A long-running saga over The Caves at Soda Canyon winery and whether it can have outdoor tasting areas with Napa Valley views appears to have finally reached a conclusion.
An appeal of Planning Commission approvals went before the Napa County Board of Supervisors on Tuesday. The Board endorsed a settlement reached between the appellant – who is a neighbor – and the winery.
But everything didn’t go quickly and smoothly. Allowing The Caves at Soda Canyon to have outdoor events on a ridge visible from the valley continued to be a sensitive issue.
“Just in case I wasn’t clear, this is a very reluctant ‘aye’ ” Supervisor Diane Dillon said.
The Caves at Soda Canyon is located on a ridge northeast of the city of Napa at 2275 Soda Canyon Road. The original Planning Commission approval in 2006 called for tasting facilities to be inside the caves, a county report said.
Winery owners came to the Planning Commission in 2015 seeking to legalize a ventilation shaft that had morphed into a cave portal with a tasting area patio overlooking Napa Valley. They also sought to legalize outdoor visitation areas the winery had on the ridge.
The Planning Commission turned down the requests and told applicant Ryan Waugh to wall off the portal for at least a year in compliance with the existing use permit.
In April 2017, the Planning Commission took up The Caves at Soda Canyon issue again. It approved the portal outdoor tasting patio and allowed events on the ridge, as well as increased the annual wine production cap from 30,000 gallons to 60,000 gallons.
Neighbor Steven Stull appealed the decision to the Board of Supervisors. But he and Waugh, with the help of Supervisor Belia Ramos and county officials, reached a settlement.
Among other things, the settlement allows use of the cave portal tasting patio. It allows only three of the winery’s 18 annual marketing events to be on the ridge and set the hours from noon to 9:30 p.m. It calls for the winery to hook up to PG&E or use solar for a permanent power source, as opposed to the generator now used.
The agreement also has phasing requirements. For example, six cork oaks must be planted and engineered plans for permanent power must be completed before the winery seeks building permits to reopen the cave portal patio.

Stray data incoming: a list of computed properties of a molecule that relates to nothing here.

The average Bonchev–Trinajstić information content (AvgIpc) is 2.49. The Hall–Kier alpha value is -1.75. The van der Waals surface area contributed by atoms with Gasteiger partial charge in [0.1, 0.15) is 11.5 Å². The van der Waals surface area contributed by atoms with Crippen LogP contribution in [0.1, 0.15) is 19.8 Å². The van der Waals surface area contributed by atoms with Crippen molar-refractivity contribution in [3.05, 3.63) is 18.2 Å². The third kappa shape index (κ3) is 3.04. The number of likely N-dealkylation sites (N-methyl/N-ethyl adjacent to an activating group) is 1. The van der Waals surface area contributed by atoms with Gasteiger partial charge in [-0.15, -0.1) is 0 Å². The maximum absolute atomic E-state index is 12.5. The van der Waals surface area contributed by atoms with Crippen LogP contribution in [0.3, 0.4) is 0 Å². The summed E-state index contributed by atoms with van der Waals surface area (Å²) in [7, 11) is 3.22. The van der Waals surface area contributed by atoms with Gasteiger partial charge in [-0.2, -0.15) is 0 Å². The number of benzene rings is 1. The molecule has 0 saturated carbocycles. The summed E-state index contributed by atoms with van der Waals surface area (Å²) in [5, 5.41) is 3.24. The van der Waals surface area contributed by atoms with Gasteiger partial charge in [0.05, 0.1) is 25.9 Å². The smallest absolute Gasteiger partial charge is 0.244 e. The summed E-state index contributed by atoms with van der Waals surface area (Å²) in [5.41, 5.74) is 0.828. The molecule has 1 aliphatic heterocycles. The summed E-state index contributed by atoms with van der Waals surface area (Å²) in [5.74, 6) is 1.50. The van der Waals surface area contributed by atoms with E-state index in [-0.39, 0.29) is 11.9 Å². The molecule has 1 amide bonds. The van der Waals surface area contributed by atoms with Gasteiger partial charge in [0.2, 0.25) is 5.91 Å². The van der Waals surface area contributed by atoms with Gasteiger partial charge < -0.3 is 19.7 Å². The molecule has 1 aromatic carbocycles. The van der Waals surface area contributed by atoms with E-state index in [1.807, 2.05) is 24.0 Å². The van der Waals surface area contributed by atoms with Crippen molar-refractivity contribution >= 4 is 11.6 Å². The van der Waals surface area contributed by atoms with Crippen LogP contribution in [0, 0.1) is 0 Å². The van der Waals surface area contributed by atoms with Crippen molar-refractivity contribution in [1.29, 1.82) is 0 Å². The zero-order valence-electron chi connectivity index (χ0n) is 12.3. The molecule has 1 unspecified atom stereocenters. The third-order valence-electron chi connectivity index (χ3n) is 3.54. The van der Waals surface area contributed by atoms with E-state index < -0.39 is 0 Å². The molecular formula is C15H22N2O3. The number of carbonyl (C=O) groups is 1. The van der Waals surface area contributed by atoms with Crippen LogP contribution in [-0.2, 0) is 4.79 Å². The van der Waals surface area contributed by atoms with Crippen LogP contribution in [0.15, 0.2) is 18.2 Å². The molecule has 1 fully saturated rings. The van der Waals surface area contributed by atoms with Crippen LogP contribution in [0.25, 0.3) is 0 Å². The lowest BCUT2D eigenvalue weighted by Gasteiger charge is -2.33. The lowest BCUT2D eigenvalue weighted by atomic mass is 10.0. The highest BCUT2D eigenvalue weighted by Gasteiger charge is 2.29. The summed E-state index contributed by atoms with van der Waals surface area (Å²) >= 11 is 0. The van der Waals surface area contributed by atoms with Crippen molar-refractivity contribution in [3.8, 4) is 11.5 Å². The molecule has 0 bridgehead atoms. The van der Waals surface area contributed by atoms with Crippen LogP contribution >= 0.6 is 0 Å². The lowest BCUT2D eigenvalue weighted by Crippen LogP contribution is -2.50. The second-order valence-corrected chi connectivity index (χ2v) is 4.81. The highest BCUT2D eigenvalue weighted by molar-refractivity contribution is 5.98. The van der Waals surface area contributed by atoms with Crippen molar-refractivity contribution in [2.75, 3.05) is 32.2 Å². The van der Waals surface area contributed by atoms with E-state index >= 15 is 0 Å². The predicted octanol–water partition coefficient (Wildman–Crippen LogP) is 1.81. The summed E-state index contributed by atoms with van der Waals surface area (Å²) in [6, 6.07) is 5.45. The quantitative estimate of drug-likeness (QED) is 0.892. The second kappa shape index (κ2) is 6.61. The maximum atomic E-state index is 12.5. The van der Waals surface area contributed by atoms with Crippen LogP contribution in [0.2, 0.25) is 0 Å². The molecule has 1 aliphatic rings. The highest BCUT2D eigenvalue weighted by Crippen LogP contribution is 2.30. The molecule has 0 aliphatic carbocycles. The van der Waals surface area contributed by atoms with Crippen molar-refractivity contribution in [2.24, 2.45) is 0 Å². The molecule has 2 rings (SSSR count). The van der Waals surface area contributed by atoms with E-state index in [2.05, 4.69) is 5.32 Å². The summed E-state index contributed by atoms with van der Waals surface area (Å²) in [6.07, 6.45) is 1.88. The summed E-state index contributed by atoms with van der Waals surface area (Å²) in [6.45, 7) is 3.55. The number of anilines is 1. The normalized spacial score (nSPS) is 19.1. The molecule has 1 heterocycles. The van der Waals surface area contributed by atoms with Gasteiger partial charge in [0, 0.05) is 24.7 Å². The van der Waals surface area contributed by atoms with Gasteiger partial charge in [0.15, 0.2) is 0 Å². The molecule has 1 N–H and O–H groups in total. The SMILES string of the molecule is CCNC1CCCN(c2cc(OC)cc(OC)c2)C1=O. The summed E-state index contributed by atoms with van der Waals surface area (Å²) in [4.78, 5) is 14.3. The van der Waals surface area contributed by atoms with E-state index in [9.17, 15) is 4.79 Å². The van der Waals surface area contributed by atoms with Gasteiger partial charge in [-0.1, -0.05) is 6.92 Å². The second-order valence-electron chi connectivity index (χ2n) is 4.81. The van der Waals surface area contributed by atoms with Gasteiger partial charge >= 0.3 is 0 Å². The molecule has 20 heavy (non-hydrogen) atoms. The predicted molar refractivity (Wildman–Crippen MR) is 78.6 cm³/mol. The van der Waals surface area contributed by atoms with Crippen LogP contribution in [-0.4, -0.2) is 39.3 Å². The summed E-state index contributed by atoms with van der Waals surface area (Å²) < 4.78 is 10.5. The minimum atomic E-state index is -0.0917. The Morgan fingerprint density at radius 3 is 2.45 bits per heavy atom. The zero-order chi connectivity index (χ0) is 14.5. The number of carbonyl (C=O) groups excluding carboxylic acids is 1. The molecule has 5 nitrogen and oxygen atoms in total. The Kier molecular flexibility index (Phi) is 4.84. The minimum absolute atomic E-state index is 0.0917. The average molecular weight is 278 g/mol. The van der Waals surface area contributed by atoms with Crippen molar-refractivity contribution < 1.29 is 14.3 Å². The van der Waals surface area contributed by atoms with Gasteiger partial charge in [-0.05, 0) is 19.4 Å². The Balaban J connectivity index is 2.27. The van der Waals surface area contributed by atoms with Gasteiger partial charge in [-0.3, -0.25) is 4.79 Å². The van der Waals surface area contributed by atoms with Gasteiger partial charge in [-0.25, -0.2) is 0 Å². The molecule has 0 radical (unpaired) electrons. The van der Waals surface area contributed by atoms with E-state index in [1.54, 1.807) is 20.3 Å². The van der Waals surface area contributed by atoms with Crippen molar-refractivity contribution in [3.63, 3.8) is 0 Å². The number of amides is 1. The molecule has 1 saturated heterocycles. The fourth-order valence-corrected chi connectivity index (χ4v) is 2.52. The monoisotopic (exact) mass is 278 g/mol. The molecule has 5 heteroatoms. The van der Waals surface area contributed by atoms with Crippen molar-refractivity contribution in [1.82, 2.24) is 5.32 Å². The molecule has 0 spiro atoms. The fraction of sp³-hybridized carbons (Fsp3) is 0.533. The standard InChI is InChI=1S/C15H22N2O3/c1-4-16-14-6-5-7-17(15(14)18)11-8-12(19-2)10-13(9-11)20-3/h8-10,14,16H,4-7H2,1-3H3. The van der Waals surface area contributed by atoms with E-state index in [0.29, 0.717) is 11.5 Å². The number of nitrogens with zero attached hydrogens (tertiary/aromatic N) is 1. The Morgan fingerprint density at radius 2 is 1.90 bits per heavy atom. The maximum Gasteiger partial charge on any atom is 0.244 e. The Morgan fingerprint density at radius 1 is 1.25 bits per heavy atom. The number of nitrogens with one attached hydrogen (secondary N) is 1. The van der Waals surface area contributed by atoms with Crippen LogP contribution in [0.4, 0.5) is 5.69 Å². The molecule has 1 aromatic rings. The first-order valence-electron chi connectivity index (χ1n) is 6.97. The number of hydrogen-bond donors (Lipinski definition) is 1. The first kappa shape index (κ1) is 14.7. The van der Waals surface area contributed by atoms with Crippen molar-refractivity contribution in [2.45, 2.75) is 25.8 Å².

Dillon expressed concerns about the ridgetop activities, given the county’s law to protect the scenic views of hills. The Planning Commission can’t approve something against county law. Neither can settlement agreements, she said.
“This viewshed ordinance that we have, that got put in place before I was on the Board, is really important to the residents of this valley,” Dillon said. “It’s really important and I’m concerned about inroads.”
She wondered if the outdoor marketing events on the ridge would use lights and was told “no.” County staff said no structures will be built on the ridge.
“It’s talking about whether people can go to a place,” Ramos said. “And certainly, if the concern is whether people can go to a place on the ridgeline, I don’t believe that’s in the scope of our current viewshed (law).”
Dillon and Board Chair Brad Wagenknecht asked for a broader discussion of the viewshed ordinance at an upcoming meeting.
Ramos said a focus of the settlement discussions was how the parties could be good neighbors. That includes having The Caves at Soda Canyon notify its neighbors before ridgeline events occur.
During public comments, Angwin resident Mike Hackett delivered a critique of The Caves at Soda Canyon. He talked about the ventilation shaft that became a cave portal without a permit.
“If you lived by the rules, I wouldn’t be (up) here at all,” Hackett told Waugh.
Supervisor Ryan Gregory praised Stull and The Caves at Soda Canyon for reaching a settlement.
“This has been quite a settlement negotiation,” attorney Scott Greenwood-Meinert said on behalf of The Caves at Soda Canyon. “We are very pleased with the result.”